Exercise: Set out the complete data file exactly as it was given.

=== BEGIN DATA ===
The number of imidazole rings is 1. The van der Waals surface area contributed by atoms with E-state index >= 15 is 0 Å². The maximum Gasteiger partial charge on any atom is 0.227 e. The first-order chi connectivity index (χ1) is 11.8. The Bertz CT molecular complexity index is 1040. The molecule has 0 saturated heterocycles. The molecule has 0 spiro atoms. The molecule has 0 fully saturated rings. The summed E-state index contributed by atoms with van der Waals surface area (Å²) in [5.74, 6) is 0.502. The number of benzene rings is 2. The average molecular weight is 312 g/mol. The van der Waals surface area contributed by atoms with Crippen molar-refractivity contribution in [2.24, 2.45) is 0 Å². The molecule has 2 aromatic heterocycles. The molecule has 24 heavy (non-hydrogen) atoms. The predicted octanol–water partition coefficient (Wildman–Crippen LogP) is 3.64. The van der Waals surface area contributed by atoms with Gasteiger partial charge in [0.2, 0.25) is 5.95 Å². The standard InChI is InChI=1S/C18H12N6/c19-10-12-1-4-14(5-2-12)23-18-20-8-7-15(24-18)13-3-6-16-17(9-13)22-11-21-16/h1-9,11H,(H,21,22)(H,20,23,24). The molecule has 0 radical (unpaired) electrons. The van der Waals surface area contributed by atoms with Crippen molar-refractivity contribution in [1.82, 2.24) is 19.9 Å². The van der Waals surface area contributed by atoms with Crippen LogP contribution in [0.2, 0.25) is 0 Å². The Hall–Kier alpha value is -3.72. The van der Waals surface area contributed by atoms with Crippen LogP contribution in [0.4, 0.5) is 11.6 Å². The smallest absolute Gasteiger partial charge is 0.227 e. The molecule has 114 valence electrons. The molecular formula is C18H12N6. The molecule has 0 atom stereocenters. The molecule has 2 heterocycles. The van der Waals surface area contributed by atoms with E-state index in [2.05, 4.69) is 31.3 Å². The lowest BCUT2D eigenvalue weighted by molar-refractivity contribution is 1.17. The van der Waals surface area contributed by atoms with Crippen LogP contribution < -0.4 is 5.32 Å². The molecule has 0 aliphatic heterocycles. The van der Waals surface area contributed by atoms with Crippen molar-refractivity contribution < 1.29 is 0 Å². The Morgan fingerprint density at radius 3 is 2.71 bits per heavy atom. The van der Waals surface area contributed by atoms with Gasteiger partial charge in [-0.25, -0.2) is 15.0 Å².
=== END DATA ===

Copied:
The number of imidazole rings is 1. The van der Waals surface area contributed by atoms with E-state index >= 15 is 0 Å². The maximum Gasteiger partial charge on any atom is 0.227 e. The first-order chi connectivity index (χ1) is 11.8. The Bertz CT molecular complexity index is 1040. The molecule has 0 saturated heterocycles. The molecule has 0 spiro atoms. The molecule has 0 fully saturated rings. The summed E-state index contributed by atoms with van der Waals surface area (Å²) in [5.74, 6) is 0.502. The number of benzene rings is 2. The average molecular weight is 312 g/mol. The van der Waals surface area contributed by atoms with Crippen molar-refractivity contribution in [2.24, 2.45) is 0 Å². The molecule has 2 aromatic heterocycles. The molecule has 24 heavy (non-hydrogen) atoms. The predicted octanol–water partition coefficient (Wildman–Crippen LogP) is 3.64. The van der Waals surface area contributed by atoms with Gasteiger partial charge in [0.2, 0.25) is 5.95 Å². The standard InChI is InChI=1S/C18H12N6/c19-10-12-1-4-14(5-2-12)23-18-20-8-7-15(24-18)13-3-6-16-17(9-13)22-11-21-16/h1-9,11H,(H,21,22)(H,20,23,24). The molecule has 0 radical (unpaired) electrons. The van der Waals surface area contributed by atoms with Crippen molar-refractivity contribution in [1.82, 2.24) is 19.9 Å². The van der Waals surface area contributed by atoms with Crippen LogP contribution in [0.2, 0.25) is 0 Å². The Hall–Kier alpha value is -3.72. The van der Waals surface area contributed by atoms with Crippen LogP contribution in [0.4, 0.5) is 11.6 Å². The smallest absolute Gasteiger partial charge is 0.227 e. The molecule has 114 valence electrons. The molecular formula is C18H12N6. The molecule has 0 atom stereocenters. The molecule has 2 heterocycles. The van der Waals surface area contributed by atoms with E-state index in [2.05, 4.69) is 31.3 Å². The lowest BCUT2D eigenvalue weighted by molar-refractivity contribution is 1.17. The van der Waals surface area contributed by atoms with Crippen LogP contribution < -0.4 is 5.32 Å². The molecule has 0 aliphatic heterocycles. The van der Waals surface area contributed by atoms with Crippen molar-refractivity contribution < 1.29 is 0 Å². The Morgan fingerprint density at radius 3 is 2.71 bits per heavy atom. The van der Waals surface area contributed by atoms with Gasteiger partial charge in [-0.25, -0.2) is 15.0 Å².